A national poll found that 65% of people report they do not get enough sleep
You may be sleep deprived if….
• You sleep through the alarm clock.
• You have morning grogginess.
• You use caffeine to wake you up or to help you stay awake during the day.
• You have difficulty concentrating or are forgetful.
• You turn down social engagements because of fatigue.
• You find it difficult to keep your eyes open while driving at night.
• You fall asleep within 5 minutes of going to bed.
• You are irritable with family members and co-workers.
• It takes you longer to get things done.
• You experience the mid-afternoon slump.
• You are tired all the time or have trouble staying awake in class.
Sleep hygiene is important to your physical and psychological well being. In addition to the above, not getting enough sleep results in:
• Slow response time, decreased reflexes, hand tremors; high blood pressure
• Decreased immune function (more colds, flu); decreased body temperature
• Stomach problems (heartburn, indigestion); menstrual irregularities
• Mood swings; irritability; impatience; anxiety; depression
• Impaired judgment; increased errors or accidents (esp. traffic)
To get a good night’s rest…
Do not skip meals. Consume 3 meals and 2 snacks during the day. Consume smaller meals as the day progresses.
Do not go to bed hungry or full; eat a light evening meal (this should be the smallest meal of the day). Eat your last snack one hour before bed.
Meals should be moderately low in fat, but have a good mix of protein and carbohydrate for satiety.
Avoid caffeine after 6 PM – drink herbal tea or decaffeinated coffee or sodas
Avoid alcohol and drugs – alcohol may put you to sleep quicker, but it has negative effects in the second half of sleep.
Do not nap during the day.
Get at least 20 minutes of exercise per day
Reduce your stress by using relaxation techniques such as Yoga, meditation
Years of research from the National Marriage Project found that dating helps marriages become stronger, healthier and happier. Today’s couples increasingly expect high levels of intimacy, communication, emotional support and fulfillment from their relationship. One of the ways we can do this is to make sure we spend time alone with our spouse. In other words, go on “dates”.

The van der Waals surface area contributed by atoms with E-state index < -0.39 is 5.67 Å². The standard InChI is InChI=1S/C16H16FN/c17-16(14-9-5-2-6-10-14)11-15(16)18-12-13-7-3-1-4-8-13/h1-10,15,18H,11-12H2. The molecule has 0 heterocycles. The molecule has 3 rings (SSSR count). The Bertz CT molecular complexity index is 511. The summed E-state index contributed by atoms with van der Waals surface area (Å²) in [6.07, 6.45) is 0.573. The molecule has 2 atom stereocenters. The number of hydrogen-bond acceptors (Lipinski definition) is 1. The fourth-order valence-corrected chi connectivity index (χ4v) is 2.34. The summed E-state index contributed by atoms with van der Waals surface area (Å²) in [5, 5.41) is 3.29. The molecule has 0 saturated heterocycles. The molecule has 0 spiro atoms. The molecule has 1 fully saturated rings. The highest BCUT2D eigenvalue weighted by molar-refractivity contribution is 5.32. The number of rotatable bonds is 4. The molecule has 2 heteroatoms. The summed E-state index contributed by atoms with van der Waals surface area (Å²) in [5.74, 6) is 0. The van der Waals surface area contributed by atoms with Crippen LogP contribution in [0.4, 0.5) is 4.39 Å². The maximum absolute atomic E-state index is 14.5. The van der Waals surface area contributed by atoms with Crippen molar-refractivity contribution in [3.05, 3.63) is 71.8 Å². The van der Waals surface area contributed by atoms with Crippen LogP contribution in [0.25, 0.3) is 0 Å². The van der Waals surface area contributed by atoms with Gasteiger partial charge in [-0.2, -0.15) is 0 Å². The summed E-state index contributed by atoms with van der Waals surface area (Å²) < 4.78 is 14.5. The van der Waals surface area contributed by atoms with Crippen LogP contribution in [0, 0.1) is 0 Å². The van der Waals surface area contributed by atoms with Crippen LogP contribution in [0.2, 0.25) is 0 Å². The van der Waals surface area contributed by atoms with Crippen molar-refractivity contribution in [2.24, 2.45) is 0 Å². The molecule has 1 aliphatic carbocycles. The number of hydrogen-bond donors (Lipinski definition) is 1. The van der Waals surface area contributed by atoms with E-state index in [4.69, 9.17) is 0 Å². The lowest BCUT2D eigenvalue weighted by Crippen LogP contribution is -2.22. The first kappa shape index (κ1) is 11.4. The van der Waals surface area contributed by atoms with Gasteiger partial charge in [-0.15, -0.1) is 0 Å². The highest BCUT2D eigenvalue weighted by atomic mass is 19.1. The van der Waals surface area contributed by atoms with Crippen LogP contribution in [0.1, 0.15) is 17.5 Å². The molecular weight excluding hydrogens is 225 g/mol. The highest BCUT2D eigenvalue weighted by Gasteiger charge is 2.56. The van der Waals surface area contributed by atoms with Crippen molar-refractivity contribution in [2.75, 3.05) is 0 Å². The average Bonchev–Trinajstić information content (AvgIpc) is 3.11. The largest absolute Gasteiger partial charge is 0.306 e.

In addition, couples that try new, fun, active, or exciting things together begin to view their relationship in the same way. Dating ought to be on a regular basis, ideally once a week but no less than once a month. Making the effort to plan these nights (or days) is an investment in your relationship that will pay off for your children and for your future. Both partners should participate in planning.
Plan it for a time where both parties are energized and excited about the “date” and no one is too tired. This is a time to be able to talk and laugh and be yourselves. It is an opportunity to connect again and remind each other why you are still together.
Communication is important because over time, we and our relationships continue to change and develop and we experience new challenges and problems. Don’t just talk about the mundane or work or children. Converse about all kinds of topics and be inquisitive; the way you would with someone new. Ask questions about your partner’s dreams, goals, and desires.
So, call up those babysitters—family, grandparents, neighbors, friends (take turns keeping each others’ kids), day care workers, or a sitting service—and go out on a date. Here are some suggestions:
take a drive and explore your own city or nearby towns.
take a picnic to the beach or park
listen to a new type of music (concert or cd)
go out for dessert and coffee
stay home (enjoy your pool, music, work on a project)
have a tech free night
be near/on the water: gulf, lake, river and moonlight
take a class together
rent a kayak, sailboat or canoe
go to a comedy club
play golf or mini-golf
rock wall climbing
go to a sporting event (find cheap seats)
go to a local art show, concert in the park, renaissance festival, oktoberfest, seafood festival, jazz festival